This week, the Internet Archive shut down its National Emergency Library, created in March to expand on IA’s Open Library Project. This early closure is prompted by a lawsuit filed by four major publishers against Internet Archive. IA’s Open Library will still continue under its original controlled digital lending framework. The Open Library and National Emergency Library contained over 1.4 million books, and I was the author or co-author of three of them (Against the Dead Hand, Antidumping Exposed, and The Age of Abundance).
Considerable outrage from authors and publishers has been directed at the National Emergency Library and the Open Library in general. I am among the authors who do not share their objections, and am happy that my works are made available by the Open Library.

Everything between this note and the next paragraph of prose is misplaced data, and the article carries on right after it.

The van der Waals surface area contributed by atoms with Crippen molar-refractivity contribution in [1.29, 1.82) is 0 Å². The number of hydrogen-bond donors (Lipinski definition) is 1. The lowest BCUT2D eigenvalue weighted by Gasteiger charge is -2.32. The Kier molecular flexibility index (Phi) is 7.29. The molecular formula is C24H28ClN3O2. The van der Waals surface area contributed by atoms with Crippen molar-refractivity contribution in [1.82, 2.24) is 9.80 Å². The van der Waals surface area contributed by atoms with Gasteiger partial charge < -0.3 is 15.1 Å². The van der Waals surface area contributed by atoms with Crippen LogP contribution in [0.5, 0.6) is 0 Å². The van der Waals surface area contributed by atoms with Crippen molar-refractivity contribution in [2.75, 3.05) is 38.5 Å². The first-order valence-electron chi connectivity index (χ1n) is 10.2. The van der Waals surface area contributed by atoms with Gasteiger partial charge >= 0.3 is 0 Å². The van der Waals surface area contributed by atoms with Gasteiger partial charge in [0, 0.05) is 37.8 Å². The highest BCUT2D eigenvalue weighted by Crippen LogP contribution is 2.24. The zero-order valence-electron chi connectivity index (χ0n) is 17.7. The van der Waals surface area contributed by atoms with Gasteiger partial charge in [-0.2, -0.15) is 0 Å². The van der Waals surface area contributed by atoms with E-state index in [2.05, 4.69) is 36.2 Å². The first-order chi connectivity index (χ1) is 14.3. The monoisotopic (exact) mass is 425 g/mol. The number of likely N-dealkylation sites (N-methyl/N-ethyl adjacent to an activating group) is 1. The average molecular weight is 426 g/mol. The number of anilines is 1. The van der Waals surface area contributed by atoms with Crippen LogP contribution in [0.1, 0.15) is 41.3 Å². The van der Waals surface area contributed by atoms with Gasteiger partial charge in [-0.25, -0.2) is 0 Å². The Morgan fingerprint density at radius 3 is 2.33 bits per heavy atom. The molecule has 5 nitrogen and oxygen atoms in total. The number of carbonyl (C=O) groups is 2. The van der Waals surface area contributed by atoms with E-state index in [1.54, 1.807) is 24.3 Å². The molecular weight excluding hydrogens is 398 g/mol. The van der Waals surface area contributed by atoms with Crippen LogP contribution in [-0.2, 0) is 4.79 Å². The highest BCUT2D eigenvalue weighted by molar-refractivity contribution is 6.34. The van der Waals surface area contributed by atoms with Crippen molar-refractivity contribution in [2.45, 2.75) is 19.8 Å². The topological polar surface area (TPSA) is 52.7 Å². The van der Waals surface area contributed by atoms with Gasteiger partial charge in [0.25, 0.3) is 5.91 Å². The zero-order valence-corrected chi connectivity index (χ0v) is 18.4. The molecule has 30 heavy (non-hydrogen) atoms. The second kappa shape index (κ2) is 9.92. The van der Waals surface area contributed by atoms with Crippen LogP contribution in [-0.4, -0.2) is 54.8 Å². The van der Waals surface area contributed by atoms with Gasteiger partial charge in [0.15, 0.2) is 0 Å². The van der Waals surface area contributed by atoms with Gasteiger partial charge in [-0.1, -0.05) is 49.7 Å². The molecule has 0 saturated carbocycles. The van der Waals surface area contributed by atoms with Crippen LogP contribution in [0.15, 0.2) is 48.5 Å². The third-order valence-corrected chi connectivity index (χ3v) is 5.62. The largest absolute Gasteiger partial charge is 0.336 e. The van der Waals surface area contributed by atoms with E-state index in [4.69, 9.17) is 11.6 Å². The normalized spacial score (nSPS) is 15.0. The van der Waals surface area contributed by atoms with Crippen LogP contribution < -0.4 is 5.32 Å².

I write books about economic, political, and social issues — the kind of serious, wonky books that typically don’t get near the bestseller lists. Anything that can help me reach additional readers is greatly appreciated, so I’m always gratified when my books end up in libraries. The Open Library provides a wonderful virtual collection that anybody can access, a service more valuable than ever during this time when physical libraries have been closed and, when reopened, still pose real risks to visit. It’s a wonderful service, and I’m delighted that books I’ve written are available there.